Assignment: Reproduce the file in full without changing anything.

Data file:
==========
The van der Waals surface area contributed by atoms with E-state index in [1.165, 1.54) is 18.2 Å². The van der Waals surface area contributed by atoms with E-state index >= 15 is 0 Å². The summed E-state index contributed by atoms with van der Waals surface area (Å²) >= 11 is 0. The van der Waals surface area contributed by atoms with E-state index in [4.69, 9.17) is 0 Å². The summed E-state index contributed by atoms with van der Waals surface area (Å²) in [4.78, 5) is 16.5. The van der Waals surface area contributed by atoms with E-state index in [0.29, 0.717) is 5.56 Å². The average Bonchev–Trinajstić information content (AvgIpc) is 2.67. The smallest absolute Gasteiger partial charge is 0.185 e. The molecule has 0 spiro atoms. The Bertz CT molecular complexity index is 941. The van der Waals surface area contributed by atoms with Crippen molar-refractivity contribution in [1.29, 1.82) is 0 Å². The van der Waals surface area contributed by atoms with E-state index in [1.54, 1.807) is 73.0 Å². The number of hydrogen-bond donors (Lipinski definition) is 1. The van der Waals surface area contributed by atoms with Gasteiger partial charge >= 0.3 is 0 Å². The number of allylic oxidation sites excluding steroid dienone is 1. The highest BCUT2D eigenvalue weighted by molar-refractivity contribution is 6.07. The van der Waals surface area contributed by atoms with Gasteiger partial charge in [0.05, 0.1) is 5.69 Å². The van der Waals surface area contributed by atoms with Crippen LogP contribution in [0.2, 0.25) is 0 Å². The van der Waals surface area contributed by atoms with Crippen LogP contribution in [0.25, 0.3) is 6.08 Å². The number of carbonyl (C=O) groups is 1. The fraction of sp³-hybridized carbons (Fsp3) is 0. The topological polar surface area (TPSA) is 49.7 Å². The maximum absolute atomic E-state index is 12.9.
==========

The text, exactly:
The van der Waals surface area contributed by atoms with E-state index in [1.165, 1.54) is 18.2 Å². The van der Waals surface area contributed by atoms with E-state index >= 15 is 0 Å². The summed E-state index contributed by atoms with van der Waals surface area (Å²) >= 11 is 0. The van der Waals surface area contributed by atoms with E-state index in [4.69, 9.17) is 0 Å². The summed E-state index contributed by atoms with van der Waals surface area (Å²) in [4.78, 5) is 16.5. The van der Waals surface area contributed by atoms with E-state index in [0.29, 0.717) is 5.56 Å². The average Bonchev–Trinajstić information content (AvgIpc) is 2.67. The smallest absolute Gasteiger partial charge is 0.185 e. The molecule has 0 spiro atoms. The Bertz CT molecular complexity index is 941. The van der Waals surface area contributed by atoms with Crippen molar-refractivity contribution in [1.29, 1.82) is 0 Å². The van der Waals surface area contributed by atoms with E-state index in [1.54, 1.807) is 73.0 Å². The number of hydrogen-bond donors (Lipinski definition) is 1. The van der Waals surface area contributed by atoms with Gasteiger partial charge >= 0.3 is 0 Å². The number of allylic oxidation sites excluding steroid dienone is 1. The highest BCUT2D eigenvalue weighted by molar-refractivity contribution is 6.07. The van der Waals surface area contributed by atoms with Gasteiger partial charge in [0.05, 0.1) is 5.69 Å². The van der Waals surface area contributed by atoms with Crippen LogP contribution in [0.2, 0.25) is 0 Å². The van der Waals surface area contributed by atoms with Crippen LogP contribution in [0.25, 0.3) is 6.08 Å². The number of carbonyl (C=O) groups is 1. The fraction of sp³-hybridized carbons (Fsp3) is 0. The topological polar surface area (TPSA) is 49.7 Å². The maximum absolute atomic E-state index is 12.9.